You Americans of all people should understand, your measurement system is completely baroque. Using snails and human limbs as reference - absolutely odd.
    'Two slugs of butter please?'
    'Just a moment. Ofelia, will you be so kind as to go and fetch two slugs from the garden? Look in the turnip rows, please - it's for Dr. Henderson.'
     
  10. Doug Lord
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    Doug Lord Flight Ready

    UptiP foils

    The problem is that the UptiP foil is a whole new kind of foil and it seems to me that it ought to be called by the name it's inventors gave it? It's not an "L" or "V" foil and there is surely a lot of confusion about them and almost a whole alphabet of made up names for them. Dario called them "L/V" foils! Anything but their actual name......
    Oh, well.

    ======================
    Link to Part 1 and Part 2: http://www.cupinfo.com/en/featuresindex.php

    Quote from the article,Part 1:

    When we were working on the rule, we knew you wanted to get as much lift as possible when you were going fast downwind,” Melvin says. "For instance, in the 2010 America’s Cup, sailed on giant multihulls, the maximum amount of lift we thought we could get was about 50% of the weight of the boat. At that time, we were still relying on the hull to provide pitch control, so what’s come out of this is the boats all now have elevators (the horizontal foils on the rudders).

    At Team New Zealand, we developed a new type of foil that allows you to keep your height above the water more or less steady. No one had been able to do that before, at least not on a course-racing boat that was not going downwind. We developed that mostly on our SL33 test boats -- they came with the stock constant curvature “C” foils and with those kinds of foils, you can generate 50% boat weight lift before they get unstable. But we noticed that when we could get one boat up fully foiling for a few seconds it would really accelerate away from the other boat – and that got the wheels turning. How, with such a huge potential benefit, can we achieve stable flight downwind? So our design team came up with the “up-tip” type of boards. We refined those on the 33s and our 72 is designed to do that and fortunately it worked right of the box.”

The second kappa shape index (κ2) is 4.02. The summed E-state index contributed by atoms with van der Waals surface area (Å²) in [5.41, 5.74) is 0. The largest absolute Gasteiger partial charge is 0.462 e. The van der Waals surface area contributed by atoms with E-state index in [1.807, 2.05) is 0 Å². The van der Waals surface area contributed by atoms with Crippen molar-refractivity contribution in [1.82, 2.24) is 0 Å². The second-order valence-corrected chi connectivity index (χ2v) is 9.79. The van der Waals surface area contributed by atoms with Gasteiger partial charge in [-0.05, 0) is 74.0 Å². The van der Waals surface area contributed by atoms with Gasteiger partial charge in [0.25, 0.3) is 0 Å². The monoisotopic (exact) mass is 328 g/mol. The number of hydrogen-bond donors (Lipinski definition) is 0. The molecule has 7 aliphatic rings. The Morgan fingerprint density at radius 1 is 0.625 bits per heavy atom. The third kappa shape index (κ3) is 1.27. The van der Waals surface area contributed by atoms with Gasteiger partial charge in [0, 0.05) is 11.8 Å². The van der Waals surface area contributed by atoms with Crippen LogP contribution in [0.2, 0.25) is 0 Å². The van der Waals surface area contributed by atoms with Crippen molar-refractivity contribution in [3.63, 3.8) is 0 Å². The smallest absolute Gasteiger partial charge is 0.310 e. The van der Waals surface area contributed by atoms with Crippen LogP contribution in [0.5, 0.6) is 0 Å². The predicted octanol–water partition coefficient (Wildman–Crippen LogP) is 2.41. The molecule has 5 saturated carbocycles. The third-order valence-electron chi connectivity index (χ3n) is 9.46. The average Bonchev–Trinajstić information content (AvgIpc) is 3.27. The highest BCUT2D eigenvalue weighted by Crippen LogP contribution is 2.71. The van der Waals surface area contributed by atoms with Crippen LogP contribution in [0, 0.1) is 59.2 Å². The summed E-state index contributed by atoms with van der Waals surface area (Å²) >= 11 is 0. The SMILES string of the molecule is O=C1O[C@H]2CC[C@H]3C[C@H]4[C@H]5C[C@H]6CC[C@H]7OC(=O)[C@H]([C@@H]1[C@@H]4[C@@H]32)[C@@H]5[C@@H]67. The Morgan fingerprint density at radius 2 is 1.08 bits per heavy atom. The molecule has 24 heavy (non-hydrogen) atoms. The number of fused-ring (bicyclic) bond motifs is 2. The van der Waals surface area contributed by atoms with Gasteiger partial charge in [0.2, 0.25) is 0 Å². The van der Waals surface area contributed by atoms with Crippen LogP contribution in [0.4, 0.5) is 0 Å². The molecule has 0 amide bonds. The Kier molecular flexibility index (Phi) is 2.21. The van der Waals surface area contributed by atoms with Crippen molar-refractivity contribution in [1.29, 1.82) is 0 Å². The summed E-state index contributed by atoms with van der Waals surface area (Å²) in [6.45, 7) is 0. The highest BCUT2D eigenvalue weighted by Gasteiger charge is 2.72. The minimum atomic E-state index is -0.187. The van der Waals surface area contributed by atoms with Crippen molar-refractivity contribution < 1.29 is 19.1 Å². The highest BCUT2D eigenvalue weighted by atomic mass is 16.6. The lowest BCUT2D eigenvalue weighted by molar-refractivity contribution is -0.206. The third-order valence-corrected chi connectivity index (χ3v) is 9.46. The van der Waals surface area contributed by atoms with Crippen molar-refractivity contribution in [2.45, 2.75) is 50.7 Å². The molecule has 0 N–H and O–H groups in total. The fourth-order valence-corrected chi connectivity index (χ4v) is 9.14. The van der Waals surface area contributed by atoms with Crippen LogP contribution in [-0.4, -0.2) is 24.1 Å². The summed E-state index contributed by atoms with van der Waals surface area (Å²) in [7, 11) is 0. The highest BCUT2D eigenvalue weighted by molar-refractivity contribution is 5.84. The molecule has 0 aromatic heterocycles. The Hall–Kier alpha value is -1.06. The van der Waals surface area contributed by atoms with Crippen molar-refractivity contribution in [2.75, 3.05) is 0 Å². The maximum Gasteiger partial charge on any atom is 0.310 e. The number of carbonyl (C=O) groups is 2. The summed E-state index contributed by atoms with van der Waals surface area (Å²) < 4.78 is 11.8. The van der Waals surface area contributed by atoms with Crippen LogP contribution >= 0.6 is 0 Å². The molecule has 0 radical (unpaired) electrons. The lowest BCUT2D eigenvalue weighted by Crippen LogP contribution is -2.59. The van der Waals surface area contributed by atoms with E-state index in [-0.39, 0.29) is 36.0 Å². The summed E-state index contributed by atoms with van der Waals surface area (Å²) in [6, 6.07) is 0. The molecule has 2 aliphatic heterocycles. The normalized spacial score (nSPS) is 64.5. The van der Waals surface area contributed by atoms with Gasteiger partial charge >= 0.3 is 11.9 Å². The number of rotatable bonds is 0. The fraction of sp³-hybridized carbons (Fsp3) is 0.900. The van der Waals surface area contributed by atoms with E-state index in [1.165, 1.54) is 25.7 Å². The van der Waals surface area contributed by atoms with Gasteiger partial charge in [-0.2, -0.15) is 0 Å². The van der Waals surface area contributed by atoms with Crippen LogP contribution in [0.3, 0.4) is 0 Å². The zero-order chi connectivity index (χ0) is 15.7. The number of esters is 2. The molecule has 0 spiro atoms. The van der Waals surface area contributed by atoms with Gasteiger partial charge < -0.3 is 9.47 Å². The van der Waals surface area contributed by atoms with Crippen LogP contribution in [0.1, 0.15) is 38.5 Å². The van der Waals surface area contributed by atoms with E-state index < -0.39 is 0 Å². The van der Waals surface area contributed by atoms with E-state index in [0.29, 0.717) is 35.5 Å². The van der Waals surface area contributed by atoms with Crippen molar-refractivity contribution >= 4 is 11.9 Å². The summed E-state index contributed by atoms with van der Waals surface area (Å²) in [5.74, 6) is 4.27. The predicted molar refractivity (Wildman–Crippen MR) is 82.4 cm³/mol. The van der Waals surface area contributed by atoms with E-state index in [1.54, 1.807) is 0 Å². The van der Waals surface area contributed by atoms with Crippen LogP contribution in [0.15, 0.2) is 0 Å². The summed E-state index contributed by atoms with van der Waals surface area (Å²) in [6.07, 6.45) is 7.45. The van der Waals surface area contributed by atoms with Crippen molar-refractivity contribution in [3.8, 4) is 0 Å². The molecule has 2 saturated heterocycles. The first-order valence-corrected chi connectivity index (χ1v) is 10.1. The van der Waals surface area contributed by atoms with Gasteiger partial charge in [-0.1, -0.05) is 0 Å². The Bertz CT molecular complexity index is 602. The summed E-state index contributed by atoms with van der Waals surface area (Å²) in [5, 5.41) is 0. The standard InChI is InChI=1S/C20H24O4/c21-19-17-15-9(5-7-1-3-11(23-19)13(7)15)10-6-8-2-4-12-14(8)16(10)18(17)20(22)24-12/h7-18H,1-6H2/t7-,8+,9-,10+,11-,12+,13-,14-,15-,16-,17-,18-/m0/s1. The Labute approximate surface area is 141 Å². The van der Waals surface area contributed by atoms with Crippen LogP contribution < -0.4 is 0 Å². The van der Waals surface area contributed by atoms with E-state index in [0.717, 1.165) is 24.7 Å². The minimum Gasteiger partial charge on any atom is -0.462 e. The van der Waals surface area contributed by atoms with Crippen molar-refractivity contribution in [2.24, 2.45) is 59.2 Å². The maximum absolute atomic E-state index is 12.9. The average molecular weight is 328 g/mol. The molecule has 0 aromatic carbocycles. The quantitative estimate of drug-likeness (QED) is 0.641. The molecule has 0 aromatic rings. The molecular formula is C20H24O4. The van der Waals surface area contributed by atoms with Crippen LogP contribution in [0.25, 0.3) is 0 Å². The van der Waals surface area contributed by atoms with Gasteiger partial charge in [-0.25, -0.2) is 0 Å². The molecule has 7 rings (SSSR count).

11. petereng
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    petereng Senior Member

    The siurface pierching V foil is not really "new" its been in use for decades on ferries, naval ships and other boats . TNZ however did cantilever it vs attaching it both sides. This was possible due to materials ie changing from aluminum to carbon fibre and the drive for innovation that the AC is? Peter
     

  12. Doug Lord
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    Doug Lord Flight Ready

    Peter, depending on the design an UptiP foil can maintain altitude with little to no change whereas any surface piercing foil changes altitude with speed. AC boats make small adjustments to rake to change altitude for the conditions but the foil is pretty good at maintaining altitude with no intervention.

    Peter,if you go here: http://www.boatdesign.net/forums/mu...f-righting-trimaran-test-model-36058-157.html post 2342 pictures "A" and "B" you can see the uptip ama foil on my large test model maintain the same altitude with a big change in speed and load.